Ushiromiya Battler only understands Yasu on the 2nd day in Rokkenjima Prime
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Old 2014-01-04, 05:29   Link #33805
GreyZone
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Quote:
Originally Posted by ALPHA-Beatrice View Post
I'm going to challenge Erika's "Battler's an Accomplice" Theory(I can't yet think of a way to challenge her Kanon Solution).


Knox's 8th:It's forbidden for the case to be solved without clues. There's never been any foreshadowing in any of the games that Battler's an accomplice

But I can show two theories to exonerate Battler from being an accomplice.

If Battler's the accomplice of the "true culprit" AKA Yasu. He would've had to know the Truth. But it's towards the end of the 5th game that Battler finally recognizes the truth, but he couldn't save Beato. Equally, in Bernkastel's 7th game, it was stated that Battler didn't make it in time. He couldn't attend the funeral.

Battler's Emotions. Whenever Beato committed a murder in the first four games, or when Eva-Beatrice committed her murders in the 3rd game, Battler was extra emotional about the crimes committed. He even went on a pseudo-intellectual tirade about how the sudden loss of someone close to you could be devastating.

Could he really be an accomplice to those crimes, and still have that same philosophical mindset? If Piece Battler wasn't Battler's piece, whose was it? Yasu's? Yasu was clearly there on Rokkenjima Prime in 1986. There was an argument previously that Yasu wishwashed who Battler was with Piece Battler, but I can't imagine a total deconstruction of Battler's philosophy.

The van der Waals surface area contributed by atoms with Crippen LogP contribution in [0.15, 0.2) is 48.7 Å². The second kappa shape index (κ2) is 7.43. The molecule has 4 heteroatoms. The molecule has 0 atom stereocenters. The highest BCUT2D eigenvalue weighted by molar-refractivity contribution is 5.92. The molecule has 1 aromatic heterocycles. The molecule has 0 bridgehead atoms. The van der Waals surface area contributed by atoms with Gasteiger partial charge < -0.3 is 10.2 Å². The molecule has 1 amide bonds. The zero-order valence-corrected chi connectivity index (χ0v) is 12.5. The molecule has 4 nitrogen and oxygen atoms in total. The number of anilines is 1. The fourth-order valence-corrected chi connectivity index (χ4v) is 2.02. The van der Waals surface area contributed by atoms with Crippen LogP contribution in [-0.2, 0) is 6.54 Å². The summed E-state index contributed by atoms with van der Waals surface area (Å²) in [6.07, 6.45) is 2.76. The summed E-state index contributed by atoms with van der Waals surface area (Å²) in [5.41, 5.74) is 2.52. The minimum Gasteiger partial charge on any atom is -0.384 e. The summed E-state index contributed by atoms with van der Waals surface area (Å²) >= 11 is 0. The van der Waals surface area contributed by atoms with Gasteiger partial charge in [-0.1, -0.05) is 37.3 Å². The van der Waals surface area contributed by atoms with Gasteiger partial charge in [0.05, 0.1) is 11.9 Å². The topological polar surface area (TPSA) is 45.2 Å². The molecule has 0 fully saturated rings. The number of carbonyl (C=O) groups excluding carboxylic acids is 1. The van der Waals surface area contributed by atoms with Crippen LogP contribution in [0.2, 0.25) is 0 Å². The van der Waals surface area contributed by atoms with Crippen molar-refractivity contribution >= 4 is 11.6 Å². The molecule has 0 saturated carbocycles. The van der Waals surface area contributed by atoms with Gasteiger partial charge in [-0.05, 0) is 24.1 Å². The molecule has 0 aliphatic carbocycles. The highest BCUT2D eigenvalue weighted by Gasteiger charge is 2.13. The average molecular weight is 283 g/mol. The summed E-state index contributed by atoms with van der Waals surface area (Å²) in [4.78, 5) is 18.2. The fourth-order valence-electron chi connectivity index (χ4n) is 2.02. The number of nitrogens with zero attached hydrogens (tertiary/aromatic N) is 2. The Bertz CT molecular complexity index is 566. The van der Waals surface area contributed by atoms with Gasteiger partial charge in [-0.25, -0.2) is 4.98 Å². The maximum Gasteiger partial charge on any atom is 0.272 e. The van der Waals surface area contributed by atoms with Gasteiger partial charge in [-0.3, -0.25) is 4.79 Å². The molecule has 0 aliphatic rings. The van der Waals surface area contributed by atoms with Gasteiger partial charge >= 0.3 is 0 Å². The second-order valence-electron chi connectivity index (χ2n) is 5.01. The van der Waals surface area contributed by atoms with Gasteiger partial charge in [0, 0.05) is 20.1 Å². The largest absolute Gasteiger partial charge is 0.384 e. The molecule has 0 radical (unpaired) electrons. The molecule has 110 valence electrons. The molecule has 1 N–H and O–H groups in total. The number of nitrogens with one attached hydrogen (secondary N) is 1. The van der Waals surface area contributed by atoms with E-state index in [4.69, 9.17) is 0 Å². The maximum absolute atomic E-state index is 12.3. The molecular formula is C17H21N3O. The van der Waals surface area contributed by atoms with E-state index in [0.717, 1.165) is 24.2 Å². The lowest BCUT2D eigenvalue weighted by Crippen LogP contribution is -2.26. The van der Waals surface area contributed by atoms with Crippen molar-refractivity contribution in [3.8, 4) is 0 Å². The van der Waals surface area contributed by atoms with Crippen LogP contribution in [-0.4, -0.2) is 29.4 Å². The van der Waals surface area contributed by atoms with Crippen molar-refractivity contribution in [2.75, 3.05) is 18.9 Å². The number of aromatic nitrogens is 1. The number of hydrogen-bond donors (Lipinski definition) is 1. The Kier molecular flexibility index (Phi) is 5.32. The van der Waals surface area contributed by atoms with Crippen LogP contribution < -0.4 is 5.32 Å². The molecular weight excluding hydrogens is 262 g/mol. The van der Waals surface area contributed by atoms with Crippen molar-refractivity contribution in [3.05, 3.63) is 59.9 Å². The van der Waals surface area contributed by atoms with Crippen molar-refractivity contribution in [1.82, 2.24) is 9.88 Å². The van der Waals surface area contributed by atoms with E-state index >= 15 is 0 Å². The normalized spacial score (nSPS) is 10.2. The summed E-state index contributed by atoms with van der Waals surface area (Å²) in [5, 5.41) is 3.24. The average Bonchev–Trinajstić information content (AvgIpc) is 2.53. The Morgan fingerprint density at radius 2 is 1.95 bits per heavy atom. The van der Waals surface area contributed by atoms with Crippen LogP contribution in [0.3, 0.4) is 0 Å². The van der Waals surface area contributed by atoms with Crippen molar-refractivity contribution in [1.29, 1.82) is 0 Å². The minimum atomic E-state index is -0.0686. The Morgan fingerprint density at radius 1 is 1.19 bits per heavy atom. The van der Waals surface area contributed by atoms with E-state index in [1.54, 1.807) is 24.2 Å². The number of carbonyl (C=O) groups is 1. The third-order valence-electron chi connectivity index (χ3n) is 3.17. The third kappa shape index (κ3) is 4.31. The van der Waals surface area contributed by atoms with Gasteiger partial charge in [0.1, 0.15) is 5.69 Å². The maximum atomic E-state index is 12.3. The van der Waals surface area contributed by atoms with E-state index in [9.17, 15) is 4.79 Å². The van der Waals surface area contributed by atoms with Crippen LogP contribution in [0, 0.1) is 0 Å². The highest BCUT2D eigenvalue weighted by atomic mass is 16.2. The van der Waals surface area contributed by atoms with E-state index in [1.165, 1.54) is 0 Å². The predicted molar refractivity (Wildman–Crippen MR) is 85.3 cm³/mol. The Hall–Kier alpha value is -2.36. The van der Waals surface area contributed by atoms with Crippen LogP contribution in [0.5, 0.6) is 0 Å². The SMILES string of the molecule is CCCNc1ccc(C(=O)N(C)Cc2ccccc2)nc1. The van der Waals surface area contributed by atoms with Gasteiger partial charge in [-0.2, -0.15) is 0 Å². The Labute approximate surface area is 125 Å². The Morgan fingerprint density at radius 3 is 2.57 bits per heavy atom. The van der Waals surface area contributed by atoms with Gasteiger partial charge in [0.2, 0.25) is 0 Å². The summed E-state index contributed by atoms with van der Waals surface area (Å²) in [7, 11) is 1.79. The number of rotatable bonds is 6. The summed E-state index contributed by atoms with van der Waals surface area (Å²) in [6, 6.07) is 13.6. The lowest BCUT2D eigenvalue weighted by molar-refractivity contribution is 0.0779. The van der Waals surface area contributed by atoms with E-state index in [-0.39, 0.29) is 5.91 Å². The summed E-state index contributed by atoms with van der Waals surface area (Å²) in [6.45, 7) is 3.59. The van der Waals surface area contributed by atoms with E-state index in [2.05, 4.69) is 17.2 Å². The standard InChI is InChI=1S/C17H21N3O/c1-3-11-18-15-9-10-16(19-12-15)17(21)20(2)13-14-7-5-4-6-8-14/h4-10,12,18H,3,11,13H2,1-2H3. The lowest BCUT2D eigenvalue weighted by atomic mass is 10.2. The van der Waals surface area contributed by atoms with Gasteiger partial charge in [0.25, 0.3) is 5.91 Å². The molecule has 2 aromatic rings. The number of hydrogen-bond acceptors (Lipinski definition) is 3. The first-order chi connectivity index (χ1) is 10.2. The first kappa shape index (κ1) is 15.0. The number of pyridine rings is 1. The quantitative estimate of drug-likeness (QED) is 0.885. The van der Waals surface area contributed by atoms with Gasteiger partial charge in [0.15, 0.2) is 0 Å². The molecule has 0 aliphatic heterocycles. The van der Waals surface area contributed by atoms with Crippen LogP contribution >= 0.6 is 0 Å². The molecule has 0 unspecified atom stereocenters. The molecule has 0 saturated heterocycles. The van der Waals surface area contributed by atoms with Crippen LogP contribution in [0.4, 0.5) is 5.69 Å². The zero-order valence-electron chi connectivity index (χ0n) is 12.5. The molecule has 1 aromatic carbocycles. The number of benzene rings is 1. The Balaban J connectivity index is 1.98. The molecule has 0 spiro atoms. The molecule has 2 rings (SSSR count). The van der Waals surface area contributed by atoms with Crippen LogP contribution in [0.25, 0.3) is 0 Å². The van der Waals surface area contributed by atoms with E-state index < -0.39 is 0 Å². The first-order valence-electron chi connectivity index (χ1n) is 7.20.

At the very least, with my first theory I feel confident enough to say this in Red:

Ushiromiya Battler only understands Yasu on the 2nd day in Rokkenjima Prime
The Meta!Battler in EP1-4 could be simply a Meta-Representation of Tohya though, as he struggles with regaining the memories of the incident along with all the headaches. It does not have to be Prime!Battler's mindset
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Old 2014-01-04, 06:26   Link #33806
ALPHA-Beatrice
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Originally Posted by GreyZone View Post
The Meta!Battler in EP1-4 could be simply a Meta-Representation of Tohya though, as he struggles with regaining the memories of the incident along with all the headaches. It does not have to be Prime!Battler's mindset
This is generally true, my second theory of Battler=Couldn't be culprit/accomplice due to philosophical inconsistencies is an admittedly weaker theory than the first theory but this is just a back bone in case the first falls apart.

But it generally can't, unless as others have suggested, Erika's Solution rewrites the entire story. But I'm not going to buy that.

Prime Battler only recognized the truth, at best midway through the events in Prime. And if he helped Yasu with anything, it would be to the "clean up" she confessed to, as well as leaving Rokkenjima.

But Prime Battler IMO wasn't an accomplice to the crimes Yasu committed.

And as long as Erika can reinterpret things, I'll do the same for the 5th Game's murders.

Not only weren't any of the victims dead, they weren't even corpses. This is the only logical explanation to the Fifth Game: All of the Victims played dead, and then were moved elsewhere by the Servants(namely Genji, Shannon and Kanon) who all had Master Keys and could pretty much move the 'victims' anywhere while they were still alive.

The only Red Proclamation of their death was through Virgilia and at that, it was in the Meta World. Not necessarily the game board of the 5th game.